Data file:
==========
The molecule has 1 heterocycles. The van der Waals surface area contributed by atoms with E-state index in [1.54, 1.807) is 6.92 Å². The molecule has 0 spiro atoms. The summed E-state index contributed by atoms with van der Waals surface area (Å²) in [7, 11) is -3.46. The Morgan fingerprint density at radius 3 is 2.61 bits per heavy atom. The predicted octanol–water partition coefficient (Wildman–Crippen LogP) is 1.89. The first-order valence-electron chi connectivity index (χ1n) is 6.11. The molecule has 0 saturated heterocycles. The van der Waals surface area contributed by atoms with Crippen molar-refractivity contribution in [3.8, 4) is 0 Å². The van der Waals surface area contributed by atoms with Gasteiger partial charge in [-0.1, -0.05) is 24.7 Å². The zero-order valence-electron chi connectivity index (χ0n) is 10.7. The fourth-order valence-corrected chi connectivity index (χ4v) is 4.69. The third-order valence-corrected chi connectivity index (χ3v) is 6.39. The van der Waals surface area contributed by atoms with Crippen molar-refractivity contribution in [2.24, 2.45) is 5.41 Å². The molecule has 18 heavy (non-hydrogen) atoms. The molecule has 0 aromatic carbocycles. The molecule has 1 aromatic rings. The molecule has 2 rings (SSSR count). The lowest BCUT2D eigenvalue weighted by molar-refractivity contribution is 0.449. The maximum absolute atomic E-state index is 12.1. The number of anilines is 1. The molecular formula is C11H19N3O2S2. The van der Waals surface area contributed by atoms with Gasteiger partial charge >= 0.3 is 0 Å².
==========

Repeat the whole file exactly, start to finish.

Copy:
The molecule has 1 heterocycles. The van der Waals surface area contributed by atoms with E-state index in [1.54, 1.807) is 6.92 Å². The molecule has 0 spiro atoms. The summed E-state index contributed by atoms with van der Waals surface area (Å²) in [7, 11) is -3.46. The Morgan fingerprint density at radius 3 is 2.61 bits per heavy atom. The predicted octanol–water partition coefficient (Wildman–Crippen LogP) is 1.89. The first-order valence-electron chi connectivity index (χ1n) is 6.11. The molecule has 0 saturated heterocycles. The van der Waals surface area contributed by atoms with Crippen molar-refractivity contribution in [3.8, 4) is 0 Å². The van der Waals surface area contributed by atoms with Gasteiger partial charge in [-0.1, -0.05) is 24.7 Å². The zero-order valence-electron chi connectivity index (χ0n) is 10.7. The fourth-order valence-corrected chi connectivity index (χ4v) is 4.69. The third-order valence-corrected chi connectivity index (χ3v) is 6.39. The van der Waals surface area contributed by atoms with Crippen molar-refractivity contribution in [2.24, 2.45) is 5.41 Å². The molecule has 18 heavy (non-hydrogen) atoms. The molecule has 0 aromatic carbocycles. The molecule has 1 aromatic rings. The molecule has 2 rings (SSSR count). The lowest BCUT2D eigenvalue weighted by molar-refractivity contribution is 0.449. The maximum absolute atomic E-state index is 12.1. The number of anilines is 1. The molecular formula is C11H19N3O2S2. The van der Waals surface area contributed by atoms with Gasteiger partial charge >= 0.3 is 0 Å².